Anthropology teaches us about the complex structure of human beings. How do we have inner thoughts and can communicate those thoughts with others through language and culture? Why do we have a lot in common and equally a lot of diverse differences? These are the questions we try to answer in anthropology, and it takes us to look at the individual, the family unit, the society, the nation, and the global community in which we live, making comparisons in looking for similarities, differences and what we produce from our endeavor.
Anthropological investigation and theory are defined by their adherence to two broad questions underlying human complexity: What is it that binds people and groups together? What is it that separates them, or underwrites their diversity? As a result, a comparative approach serves the entire range of anthropology. Social anthropology on the other hand is more concerned with social anthropology which is the study of the social lives of humans. It is wide and touches on every social aspect or endeavor of people.
For example, why do members of the same family or clan help each other more than they would to others? What constitutes a clan or family anyway or why don’t they detach after birth and go their separate ways as some animals do? And why do we distinguish between people because of race, tribe, or ethnicity? Are men more deserving than women; where do these beliefs come from? Are they biological determined or are they socially constructed? Why is it that we put our fate in a God, while some alternatively pit theirs in science or witches and witchcraft? Is one system of belief necessarily superior to the other? One of the key aims of social anthropology is to understand the social and cultural practices of other people and in so doing, to better understand the cultural meanings of social organization in our social world.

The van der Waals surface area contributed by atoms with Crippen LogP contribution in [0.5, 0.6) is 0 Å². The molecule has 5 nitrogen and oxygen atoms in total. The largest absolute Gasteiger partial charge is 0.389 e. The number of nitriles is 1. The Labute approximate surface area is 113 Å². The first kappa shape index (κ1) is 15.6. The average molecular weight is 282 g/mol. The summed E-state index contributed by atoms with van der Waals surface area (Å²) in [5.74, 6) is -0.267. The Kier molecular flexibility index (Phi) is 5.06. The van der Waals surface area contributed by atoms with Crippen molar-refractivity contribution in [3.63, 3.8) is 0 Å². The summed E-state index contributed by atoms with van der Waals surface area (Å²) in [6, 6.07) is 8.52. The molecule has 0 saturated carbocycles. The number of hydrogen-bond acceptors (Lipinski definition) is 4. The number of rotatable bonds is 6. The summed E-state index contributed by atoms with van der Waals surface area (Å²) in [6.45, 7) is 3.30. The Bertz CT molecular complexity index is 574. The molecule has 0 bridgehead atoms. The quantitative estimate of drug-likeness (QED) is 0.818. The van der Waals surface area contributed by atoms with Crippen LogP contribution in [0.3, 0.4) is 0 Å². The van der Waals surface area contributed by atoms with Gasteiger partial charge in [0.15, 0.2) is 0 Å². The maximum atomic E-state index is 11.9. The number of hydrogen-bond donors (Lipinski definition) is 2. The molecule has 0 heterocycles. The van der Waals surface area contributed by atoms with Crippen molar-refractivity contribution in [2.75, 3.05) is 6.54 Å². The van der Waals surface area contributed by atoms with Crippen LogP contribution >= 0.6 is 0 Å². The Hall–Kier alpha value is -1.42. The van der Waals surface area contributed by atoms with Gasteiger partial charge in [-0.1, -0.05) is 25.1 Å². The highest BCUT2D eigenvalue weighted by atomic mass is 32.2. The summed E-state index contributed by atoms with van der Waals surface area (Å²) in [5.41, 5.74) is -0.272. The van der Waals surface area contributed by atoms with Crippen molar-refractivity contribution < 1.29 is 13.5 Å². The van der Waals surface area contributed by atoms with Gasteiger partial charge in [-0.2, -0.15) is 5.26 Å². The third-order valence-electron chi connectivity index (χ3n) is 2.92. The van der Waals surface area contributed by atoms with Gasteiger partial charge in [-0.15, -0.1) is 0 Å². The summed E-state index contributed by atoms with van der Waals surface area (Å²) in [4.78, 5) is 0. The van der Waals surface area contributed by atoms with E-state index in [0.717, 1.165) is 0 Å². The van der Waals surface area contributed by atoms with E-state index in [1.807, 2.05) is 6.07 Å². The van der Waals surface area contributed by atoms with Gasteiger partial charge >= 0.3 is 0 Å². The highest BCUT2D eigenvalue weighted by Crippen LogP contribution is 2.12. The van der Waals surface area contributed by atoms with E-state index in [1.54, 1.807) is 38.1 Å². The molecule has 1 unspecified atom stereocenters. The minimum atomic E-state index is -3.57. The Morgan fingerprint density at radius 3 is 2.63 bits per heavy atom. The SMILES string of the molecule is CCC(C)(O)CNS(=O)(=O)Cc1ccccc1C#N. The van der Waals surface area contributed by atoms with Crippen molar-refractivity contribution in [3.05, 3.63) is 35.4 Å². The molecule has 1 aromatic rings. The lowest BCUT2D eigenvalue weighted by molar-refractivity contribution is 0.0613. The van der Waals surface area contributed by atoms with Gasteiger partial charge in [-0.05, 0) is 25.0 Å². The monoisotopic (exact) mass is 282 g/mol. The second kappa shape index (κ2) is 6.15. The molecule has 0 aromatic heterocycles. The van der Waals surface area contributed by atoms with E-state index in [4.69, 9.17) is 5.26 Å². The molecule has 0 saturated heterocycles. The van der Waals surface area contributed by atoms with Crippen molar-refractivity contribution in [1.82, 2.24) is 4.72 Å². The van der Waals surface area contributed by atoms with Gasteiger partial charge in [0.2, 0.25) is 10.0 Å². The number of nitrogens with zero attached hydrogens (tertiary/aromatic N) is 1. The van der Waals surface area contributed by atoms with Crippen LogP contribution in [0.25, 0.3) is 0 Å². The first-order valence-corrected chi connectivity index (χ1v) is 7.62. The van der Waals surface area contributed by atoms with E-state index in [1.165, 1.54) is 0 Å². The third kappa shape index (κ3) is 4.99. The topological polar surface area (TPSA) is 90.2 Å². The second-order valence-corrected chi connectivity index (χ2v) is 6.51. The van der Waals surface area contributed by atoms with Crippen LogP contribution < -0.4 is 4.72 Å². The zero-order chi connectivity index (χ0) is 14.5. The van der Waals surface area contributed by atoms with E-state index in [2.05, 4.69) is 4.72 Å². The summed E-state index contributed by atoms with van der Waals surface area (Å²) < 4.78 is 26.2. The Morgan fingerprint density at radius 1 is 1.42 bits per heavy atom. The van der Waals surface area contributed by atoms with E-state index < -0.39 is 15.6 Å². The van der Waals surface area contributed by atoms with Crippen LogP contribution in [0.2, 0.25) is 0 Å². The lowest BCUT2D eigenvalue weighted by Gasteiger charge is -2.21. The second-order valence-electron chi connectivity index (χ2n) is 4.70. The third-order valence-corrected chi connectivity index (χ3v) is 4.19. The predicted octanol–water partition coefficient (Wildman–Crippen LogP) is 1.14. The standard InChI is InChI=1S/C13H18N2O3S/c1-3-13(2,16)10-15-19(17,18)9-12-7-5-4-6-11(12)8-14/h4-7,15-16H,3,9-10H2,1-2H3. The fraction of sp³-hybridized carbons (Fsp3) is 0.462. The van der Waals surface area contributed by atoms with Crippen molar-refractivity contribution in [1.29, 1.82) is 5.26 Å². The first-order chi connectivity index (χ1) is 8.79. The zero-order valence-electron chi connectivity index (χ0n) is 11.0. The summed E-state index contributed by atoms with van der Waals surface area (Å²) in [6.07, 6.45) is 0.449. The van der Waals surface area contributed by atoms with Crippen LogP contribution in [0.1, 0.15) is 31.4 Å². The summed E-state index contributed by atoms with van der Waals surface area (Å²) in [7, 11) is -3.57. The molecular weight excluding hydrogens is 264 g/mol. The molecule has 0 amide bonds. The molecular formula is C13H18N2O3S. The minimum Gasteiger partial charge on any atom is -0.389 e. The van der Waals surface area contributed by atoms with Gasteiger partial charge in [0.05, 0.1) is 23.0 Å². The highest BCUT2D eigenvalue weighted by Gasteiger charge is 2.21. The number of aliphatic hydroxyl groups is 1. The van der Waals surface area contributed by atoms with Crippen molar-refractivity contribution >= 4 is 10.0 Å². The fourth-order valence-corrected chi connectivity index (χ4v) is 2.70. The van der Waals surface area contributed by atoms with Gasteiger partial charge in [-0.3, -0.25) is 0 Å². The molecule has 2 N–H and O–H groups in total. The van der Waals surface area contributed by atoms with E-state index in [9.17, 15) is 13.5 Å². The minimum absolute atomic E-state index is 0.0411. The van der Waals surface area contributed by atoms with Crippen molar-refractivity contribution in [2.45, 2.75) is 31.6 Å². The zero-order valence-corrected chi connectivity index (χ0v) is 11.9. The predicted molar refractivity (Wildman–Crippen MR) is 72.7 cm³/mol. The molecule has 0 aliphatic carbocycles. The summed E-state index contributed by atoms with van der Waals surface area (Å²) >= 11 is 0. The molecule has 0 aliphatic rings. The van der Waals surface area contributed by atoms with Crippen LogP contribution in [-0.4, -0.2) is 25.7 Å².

We are inclined to be familiar with our own culture and may find other cultures strange or more exciting than ours. By doing this course, we might end up finding out that what we thought was strange is more interesting than what we are familiar with. At the end of this course, we will understand what makes us different from others, and what we have in common and, be able to determine looking through an anthropological lens, if we can challenge our preconceptions in the way we might discriminate against race, sexuality, religion, tribe, age, or anything socially connected to the way we live or even forgive others who do not see things the way we now do.
It is a fascinating journey as we go through topics like primitive society, witchcraft, rituals, and rite of passage, kinship, and family life, gift exchange, reciprocity, culture, feminism, ethnicity, globalization, war and conflict, our interactions with the environment with particular relation to African society. You will be able to see why things are the way they are and share in that rich diversity of human life on this amazing planet.
Anthropology up to the late 20th century was a crucial element in understanding societies, analyzing the difference between them, and explaining their economic and political development. In this course, we will be looking at culture as an explanatory variable that impacts the economic, social, and political evolution of any group, society, or nation and if it is an obstacle to development.
It will help us explore ways of being more productive, analyze why some societies are more productive than others by looking at the ways we interact which others with a focus on the impact our behaviors put together becomes our culture.